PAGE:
The Future of Curriculum
Donald G. Perrin
I previously challenged the relevance of standardized tests. Their thread of comparison belongs to a world that is rapidly disappearing. The so-called “objective testing” bubble has burst like the dot-com and stock-market bubbles, resulting in entirely new trends yet to be defined.
Standardized tests do not reflect the changing world in which we live. Whatever replaces traditional curriculum and standardized tests must be performance based. Outcomes must be defined in measurable and observable terms; knowledge and skills must be proactive to prepare learners for the world they enter on graduation. Curriculum must be redefined to anticipate change. Hence, it will forever be “under construction”. Much of what is relevant to the past and the present may not be relevant in the future.
The traditional convergent curriculum tends to limit student learning to what teachers, professors, curriculum experts, and test-makers know and understand. Our students live in a world of computers, cell phones and social networks and their future is not our future. They are eminently capable of solving their own technical problems and learning needs. They can generate programs for their personal growth just as students did in German universities many years ago. Under the German system, students travelled to learn under professors of their choice and returned to their home university for final exams and graduation. Technology now allows us to do this with global reach from our campus, workplace, or home. Learners can customize programs of study relevant to their worlds and their future. And eligible students on any campus can study with top professors in their field without the need to travel.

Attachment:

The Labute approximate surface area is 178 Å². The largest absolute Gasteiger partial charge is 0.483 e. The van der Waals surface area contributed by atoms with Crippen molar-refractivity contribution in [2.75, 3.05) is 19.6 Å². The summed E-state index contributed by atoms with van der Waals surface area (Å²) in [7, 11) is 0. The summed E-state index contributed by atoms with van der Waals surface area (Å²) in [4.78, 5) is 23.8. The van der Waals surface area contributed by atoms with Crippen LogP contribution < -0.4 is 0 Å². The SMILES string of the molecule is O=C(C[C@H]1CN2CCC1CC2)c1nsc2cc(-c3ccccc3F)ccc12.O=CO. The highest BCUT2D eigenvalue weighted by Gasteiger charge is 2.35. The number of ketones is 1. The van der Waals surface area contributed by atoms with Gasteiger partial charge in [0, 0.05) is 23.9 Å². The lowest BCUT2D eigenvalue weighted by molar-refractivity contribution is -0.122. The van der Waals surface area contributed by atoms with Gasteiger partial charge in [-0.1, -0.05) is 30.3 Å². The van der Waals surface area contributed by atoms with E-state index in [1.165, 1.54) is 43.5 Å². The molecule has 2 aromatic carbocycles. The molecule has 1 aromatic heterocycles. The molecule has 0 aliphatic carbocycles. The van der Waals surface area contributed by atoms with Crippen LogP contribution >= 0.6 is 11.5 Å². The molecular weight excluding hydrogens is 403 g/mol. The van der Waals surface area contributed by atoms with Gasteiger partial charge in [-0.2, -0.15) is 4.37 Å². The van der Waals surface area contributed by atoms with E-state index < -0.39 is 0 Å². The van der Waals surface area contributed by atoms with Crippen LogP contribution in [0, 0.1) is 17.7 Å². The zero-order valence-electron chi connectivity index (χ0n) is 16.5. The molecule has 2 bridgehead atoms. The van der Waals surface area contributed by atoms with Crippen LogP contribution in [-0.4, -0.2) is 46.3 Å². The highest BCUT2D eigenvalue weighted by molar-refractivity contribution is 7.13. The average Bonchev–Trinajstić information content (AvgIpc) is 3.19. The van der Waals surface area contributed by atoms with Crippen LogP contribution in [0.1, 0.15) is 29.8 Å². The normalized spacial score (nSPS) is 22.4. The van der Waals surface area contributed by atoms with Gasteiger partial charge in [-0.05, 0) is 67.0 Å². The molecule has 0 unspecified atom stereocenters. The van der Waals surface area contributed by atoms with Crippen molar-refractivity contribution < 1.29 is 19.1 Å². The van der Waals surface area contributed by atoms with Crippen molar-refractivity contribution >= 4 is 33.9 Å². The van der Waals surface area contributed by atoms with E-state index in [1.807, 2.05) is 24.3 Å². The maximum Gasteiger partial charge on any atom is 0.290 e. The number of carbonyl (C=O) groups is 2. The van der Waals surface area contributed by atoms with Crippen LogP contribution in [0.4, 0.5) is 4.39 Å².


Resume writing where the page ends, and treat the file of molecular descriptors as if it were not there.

Today, distance learning technologies have been integrated into regular classroom instruction and distance learning courses qualify for regular credit. Many institutions accept distance learning courses from other universities as part of their regular program. The next breakthrough will be acceptance of entire programs from other institutions so that small and remote campuses can offer a full complement of courses and programs.
Tony Bates futuristic model “to improve cost effectiveness of the academy”, (1) also reported by Stephen Downes in OLDaily (2), presents additional options arranged here as ABCs:
§ Abolish the semester system
§ Build courses around learning outcomes, and
§ Create university consortia to allow for automatic credit transfer
§ Design and deliver large undergraduate courses using teams,
§ Emphasize collaborative learning
§ Focus on getting students to do the work: find and organize materials and resources
The last point suggests that students could develop their own program of studies. Also, consortia may be an important first step to introduce programs from other institutions and enable small institutions to offer courses in disciplines they were not otherwise equipped to teach.
Vernon Anderson advocated a core curriculum of common learnings from which students could take divergent paths. Over the past century, programs have grown that the core curriculum has become almost the entire graduate program. The core should be small, powerful, and flexible to enable students to build effective programs responsive to their professional needs.
We need to involve our students. Many students know what they need for their professional development even better than we do. They have time for research, and intimate contact with the realities of their profession and their daily lives. Professors and advisors should encourage students to propose a program that is right for them and accept proposals that meet or exceed the academic standards of their discipline and their institution of higher learning.
1. Tony Bates, http://www.tonybates.ca/2009/10/10/using-technology-to-improve-the-cost-effectiveness-of-the-academy-part-1/ October 10, 2009.
2. Stephen Downes, OLDaily. October 14, 2009
3. Vernon E. Anderson. Principles and procedures of curriculum improvement 2nd Edition, Ronald Press, 1965
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